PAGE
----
Because the letter was vague as to the conduct being charged, even when considered in the context of the events that transpired, it was inadequate as "written specific charges" under the LMRDA. The cases cited by defendant, Perry v. Milk Drivers' and Dairy Employees Union, 656 F.2d 536 (9th Cir. 1981), Vars v. Int'l Brotherhood of Boilermakers, 215 F. Supp. 943 (D.Conn. 1963), and Null v. Carpenters District Council, 239 F. Supp. 809 (S.D.Tex. 1965), are distinguishable because in those cases the charges were more specific with regard to the conduct at issue. *fn8"

  Defendant asserts that Strom should have been aware of the conduct being charged but that would not cure the deficiency in the notice. "The independent knowledge of the accused concerning the circumstances of his own wrongdoing . . . will not excuse the defendant's failure to comply with the requirements of the Act." Reilly, supra at 1127. See also, Gleason, supra at 1253. Similarly, any oral conversations Strom may have had with Union officials concerning the charges, see Garretson Affidavit, para. 4, do not cure the deficiency since "the Act unambiguously requires that charges be preferred in writing." Reilly, supra at 1126. The purpose of the § 101(a)(5)(A) requirement is to prevent any question concerning the nature of the information communicated. Id. 1127.

 In Berg, supra, the court held that adequate written notice was not provided where the notice stated that a member, Berg "refused to comply with an order given him by . . . a Business Agent . . ." Although the notice stated the date of the alleged infraction, it failed to specify the content of the order or the place where the order was given. Shortly before the hearing, Berg was able to obtain this information from a union official. In holding this notice inadequate under the Act, the court specifically rejected the argument that Berg was not prejudiced by any insufficiency of the notice because he was aware of the basis of the charges.

 The NABR maintains that even if the notice itself was inadequate under the Act, Strom had waived his right to receive more specific charges. It relies on the affidavit of Richard G. Phillips, General Counsel to the Association, that:


4. I asked him if he was prepared and whether he had sufficient notice. Strom stated that he had known about the complaint and the charge for some time, that he knew what the charges were all about, that he did not want or need an attorney, and that he wanted to get the case over with then.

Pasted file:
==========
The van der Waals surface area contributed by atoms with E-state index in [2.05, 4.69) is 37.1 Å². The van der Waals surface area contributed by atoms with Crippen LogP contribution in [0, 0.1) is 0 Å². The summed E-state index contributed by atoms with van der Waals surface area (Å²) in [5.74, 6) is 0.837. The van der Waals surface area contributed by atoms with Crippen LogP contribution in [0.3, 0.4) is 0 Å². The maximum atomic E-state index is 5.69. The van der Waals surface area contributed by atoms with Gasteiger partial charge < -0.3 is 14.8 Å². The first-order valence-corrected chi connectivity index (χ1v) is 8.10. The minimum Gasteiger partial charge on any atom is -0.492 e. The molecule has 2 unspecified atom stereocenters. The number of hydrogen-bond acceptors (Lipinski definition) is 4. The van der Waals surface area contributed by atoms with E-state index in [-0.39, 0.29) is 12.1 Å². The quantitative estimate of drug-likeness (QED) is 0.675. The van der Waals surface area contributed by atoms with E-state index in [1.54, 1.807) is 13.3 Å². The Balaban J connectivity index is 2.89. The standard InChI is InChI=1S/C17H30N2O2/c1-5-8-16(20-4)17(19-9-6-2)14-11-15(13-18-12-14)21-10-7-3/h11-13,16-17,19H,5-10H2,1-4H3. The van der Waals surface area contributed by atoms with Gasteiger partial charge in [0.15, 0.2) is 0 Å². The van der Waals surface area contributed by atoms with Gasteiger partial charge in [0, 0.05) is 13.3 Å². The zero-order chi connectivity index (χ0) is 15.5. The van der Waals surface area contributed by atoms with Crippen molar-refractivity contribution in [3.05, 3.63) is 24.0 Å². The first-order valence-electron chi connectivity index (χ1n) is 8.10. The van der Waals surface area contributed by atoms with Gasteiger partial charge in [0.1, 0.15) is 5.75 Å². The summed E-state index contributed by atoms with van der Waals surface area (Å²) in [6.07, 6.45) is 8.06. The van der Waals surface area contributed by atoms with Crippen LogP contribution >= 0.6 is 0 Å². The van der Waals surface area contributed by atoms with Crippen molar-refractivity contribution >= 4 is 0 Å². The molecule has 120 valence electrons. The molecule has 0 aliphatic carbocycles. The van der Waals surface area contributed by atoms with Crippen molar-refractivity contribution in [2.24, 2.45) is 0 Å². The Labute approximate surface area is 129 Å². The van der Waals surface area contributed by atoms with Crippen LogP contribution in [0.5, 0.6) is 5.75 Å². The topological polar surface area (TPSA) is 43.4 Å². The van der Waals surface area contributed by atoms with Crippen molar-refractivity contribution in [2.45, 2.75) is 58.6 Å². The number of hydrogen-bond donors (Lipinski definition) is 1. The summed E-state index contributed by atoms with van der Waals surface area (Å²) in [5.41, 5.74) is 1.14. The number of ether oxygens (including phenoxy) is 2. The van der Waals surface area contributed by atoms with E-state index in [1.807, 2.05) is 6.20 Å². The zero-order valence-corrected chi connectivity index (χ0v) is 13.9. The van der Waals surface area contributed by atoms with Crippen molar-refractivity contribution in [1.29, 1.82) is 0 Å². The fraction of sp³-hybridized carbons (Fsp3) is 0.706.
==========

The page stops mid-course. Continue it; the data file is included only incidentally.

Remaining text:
5. After Strom asked to go forward with the hearing at that time, I informed him that he had the right to cross-examine any witnesses, and that he had a right to call witnesses in support of his position. At no time during or immediately after the hearing did Strom suggest that he had not been sufficiently notified of or prepared to defend the charges against him, or that he had in any way been surprised by the matters considered at the hearing.

 Accepting this as we must on this motion for summary judgment, we do not agree with defendant that Strom therefore waived his right to specific charges in writing.

 In Ritz v. O'Donnell, 185 U.S. App. D.C. 66, 566 F.2d 731 (D.C. Cir. 1977), cited by defendant, the court held that the plaintiff waived his right to confrontation and cross examination where the Hearing Board had repeatedly stated that plaintiff had the right to call for the appearance of the charging parties and to examine them and each time plaintiff indicated he was not making such a request. The court stated that: "union members who knowingly fail to exercise rights guaranteed or offered them in connection with union disciplinary proceedings have waived those rights." Id. 735.

 The situation here, however, is very different from Ritz. Even according to defendant, Strom was asked only whether he had received "sufficient notice," Phillips Affidavit, para. 4, not whether he wished to have specific written charges. His statement in response to this question, that he had known about the complaint and charges for some time, that he knew what the charges were about and that he wanted to get the case over with does not constitute a waiver of the § 101(a)(5)(A) right. Perhaps the response demonstrates that Strom had independent knowledge of the matter; but as discussed above, independent knowledge of the general nature of the accusations is irrelevant to the requirement that written specific charges be provided. Were the court to hold that Strom has waived his right under these circumstances, a union could routinely fail to provide notice that complied with § 101(a)(5)(A), then at the hearing simply inquire whether the member had received "adequate notice" and circumvent the congressional requirement of written specific charges.